KPBS AIRDATE: November 14, 1991
We’ve all seen it, or maybe even had the experience. A match seems to be made in heaven, until the parties leave the close comfort of home and go out into the world. Then things can turn hellish.
So it appears to be for director Tom Rudolph and actor Christina Courtenay. Last year, when both were actively involved at SDSU, his directing style and her acting style were a perfect match in John Guare’s “Landscape of the Body.” Now they’re back together, but they’ve moved on to La Mesa, and Lamplighters Community Theatre. They’re still working with Guare, in an earlier, 1971 play — the dark, unnerving comedy, “The House of Blue Leaves.” But they just don’t fit comfortably into the new surroundings.
Courtenay sticks out like a sore thumb. Her acting is deft, sure, multi-layered. Hers, in fact, is the only actual three-dimensional character portrayal on the stage. She IS Bananas, the aptly named mother of the flaky Shaughnessy family, a woman who confuses Brillo with hamburgers and has a penchant for acting and eating like a puppy. It’s an achingly good performance.
Only Stevan Grubic, alone among the rest of the cast of eleven, captures the essence of a character — Ronnie, Bananas’ nutso, menacing son, who goes AWOL from the Army in hopes of blowing up the Pope.
It is Pope Paul’s impending visit that proves catalyst for all the play’s wacky action, with its compulsive comedy songsters, Hollywood moguls and has-beens, culinary sexpots and beer-guzzling nuns.
The time is 1965. The place is Sunnyside, Queens. And the Shaughnessy family is Bonkers. The blue leaves of the title, in fact, refer to a tree outside the Loony Bin to which Artie Shaughnessy wants to have his wife committed. Turns out, they aren’t really leaves at all, but birds that fly off as one at the slightest breeze. A small indication of Guare’s lyrical, poetic thinking and writing. But you’d never know it here.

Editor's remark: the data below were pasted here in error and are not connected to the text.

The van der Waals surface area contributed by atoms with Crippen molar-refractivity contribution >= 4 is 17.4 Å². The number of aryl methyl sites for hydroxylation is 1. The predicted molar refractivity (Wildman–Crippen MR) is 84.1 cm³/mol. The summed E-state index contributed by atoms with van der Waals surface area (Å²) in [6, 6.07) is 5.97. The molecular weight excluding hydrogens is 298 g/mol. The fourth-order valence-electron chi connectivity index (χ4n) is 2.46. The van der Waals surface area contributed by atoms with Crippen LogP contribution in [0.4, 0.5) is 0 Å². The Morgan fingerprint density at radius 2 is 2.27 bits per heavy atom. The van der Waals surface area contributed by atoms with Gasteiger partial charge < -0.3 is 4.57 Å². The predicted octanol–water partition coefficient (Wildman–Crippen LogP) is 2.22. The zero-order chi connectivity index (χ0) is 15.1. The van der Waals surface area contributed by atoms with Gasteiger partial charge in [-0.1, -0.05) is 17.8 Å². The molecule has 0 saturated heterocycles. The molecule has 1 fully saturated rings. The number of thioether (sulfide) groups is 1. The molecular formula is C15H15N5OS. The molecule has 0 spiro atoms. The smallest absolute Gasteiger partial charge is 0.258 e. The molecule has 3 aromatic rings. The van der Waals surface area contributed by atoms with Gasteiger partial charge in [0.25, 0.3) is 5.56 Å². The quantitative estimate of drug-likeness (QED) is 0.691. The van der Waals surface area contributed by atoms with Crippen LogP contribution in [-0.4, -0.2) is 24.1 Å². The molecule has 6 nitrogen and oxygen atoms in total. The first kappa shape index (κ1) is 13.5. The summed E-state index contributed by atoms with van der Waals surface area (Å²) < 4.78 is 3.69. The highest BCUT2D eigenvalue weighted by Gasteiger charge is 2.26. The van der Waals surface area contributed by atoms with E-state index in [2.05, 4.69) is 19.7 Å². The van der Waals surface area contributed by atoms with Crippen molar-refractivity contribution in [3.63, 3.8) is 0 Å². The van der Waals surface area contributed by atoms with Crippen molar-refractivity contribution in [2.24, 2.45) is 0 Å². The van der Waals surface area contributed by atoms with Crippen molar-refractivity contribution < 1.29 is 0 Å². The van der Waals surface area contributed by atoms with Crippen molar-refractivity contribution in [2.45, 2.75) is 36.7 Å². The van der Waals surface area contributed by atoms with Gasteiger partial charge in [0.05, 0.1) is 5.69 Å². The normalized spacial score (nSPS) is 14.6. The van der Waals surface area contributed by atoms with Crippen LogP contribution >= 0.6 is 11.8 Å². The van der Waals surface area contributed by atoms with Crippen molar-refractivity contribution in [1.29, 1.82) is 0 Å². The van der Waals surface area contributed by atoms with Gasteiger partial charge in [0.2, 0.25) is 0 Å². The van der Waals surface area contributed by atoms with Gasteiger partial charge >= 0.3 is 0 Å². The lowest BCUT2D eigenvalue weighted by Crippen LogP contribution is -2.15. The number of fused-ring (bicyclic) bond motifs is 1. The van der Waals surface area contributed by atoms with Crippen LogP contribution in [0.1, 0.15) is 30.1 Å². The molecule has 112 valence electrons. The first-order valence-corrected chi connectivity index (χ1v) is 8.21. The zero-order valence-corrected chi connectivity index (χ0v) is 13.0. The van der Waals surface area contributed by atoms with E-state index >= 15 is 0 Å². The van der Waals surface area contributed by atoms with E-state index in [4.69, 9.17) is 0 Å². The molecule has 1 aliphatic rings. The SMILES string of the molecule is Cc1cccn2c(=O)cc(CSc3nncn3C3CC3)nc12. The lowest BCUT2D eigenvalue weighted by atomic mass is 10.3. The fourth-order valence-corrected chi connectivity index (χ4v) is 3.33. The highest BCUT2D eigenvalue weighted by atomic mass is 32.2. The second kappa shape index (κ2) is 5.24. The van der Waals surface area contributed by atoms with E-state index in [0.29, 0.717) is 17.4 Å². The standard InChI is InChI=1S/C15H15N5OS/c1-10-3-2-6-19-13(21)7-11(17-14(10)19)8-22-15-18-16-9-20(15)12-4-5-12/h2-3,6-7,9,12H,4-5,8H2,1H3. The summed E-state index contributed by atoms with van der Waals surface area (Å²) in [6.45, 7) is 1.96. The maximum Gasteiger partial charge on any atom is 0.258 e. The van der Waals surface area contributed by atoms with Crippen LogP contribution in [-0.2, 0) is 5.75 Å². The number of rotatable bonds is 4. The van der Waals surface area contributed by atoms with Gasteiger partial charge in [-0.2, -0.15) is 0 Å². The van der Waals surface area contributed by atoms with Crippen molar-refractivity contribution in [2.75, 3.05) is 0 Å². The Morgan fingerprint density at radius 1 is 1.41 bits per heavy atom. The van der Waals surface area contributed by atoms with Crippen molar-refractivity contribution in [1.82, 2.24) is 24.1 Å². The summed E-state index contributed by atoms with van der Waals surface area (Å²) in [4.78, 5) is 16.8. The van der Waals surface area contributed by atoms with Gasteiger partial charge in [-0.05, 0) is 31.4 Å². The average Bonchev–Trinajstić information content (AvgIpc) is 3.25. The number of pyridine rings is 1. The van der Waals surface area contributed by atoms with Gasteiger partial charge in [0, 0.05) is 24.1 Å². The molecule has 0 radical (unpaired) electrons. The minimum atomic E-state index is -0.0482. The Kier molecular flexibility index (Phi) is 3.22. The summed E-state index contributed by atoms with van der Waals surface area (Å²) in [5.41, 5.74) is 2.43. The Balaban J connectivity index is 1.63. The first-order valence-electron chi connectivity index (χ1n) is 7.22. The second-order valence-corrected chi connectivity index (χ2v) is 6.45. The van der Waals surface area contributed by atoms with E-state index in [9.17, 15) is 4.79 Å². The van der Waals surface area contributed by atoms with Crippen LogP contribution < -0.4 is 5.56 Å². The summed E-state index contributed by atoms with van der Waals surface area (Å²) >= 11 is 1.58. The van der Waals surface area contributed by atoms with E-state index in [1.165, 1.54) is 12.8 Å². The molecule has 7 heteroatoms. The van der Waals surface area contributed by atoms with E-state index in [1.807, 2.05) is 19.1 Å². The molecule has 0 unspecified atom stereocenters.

Guare’s chaotic style of comedy makes it easy to push his characters over the top. But here, without a shred of subtlety, most of the characters manage to be underdone, as unheated as Bananas’ Brillo burgers. Some of the best comic lines and moments are blithely tossed away. And the blackness of the comedy is missing, as well as its underlying anger, terror and paranoia.
Director Rudolph has made some odd choices — in casting and concept. The play itself is an odd selection for this community theater, which tends to favor musicals and light comedies. With everything sort of tempered, and without the edge Guare intended, this is a less than satisfying evening of real theater. But it shouldn’t be curtains for Courtenay and Rudolph.
I’m Pat Launer, for KPBS radio.
©1991 Patté Productions Inc.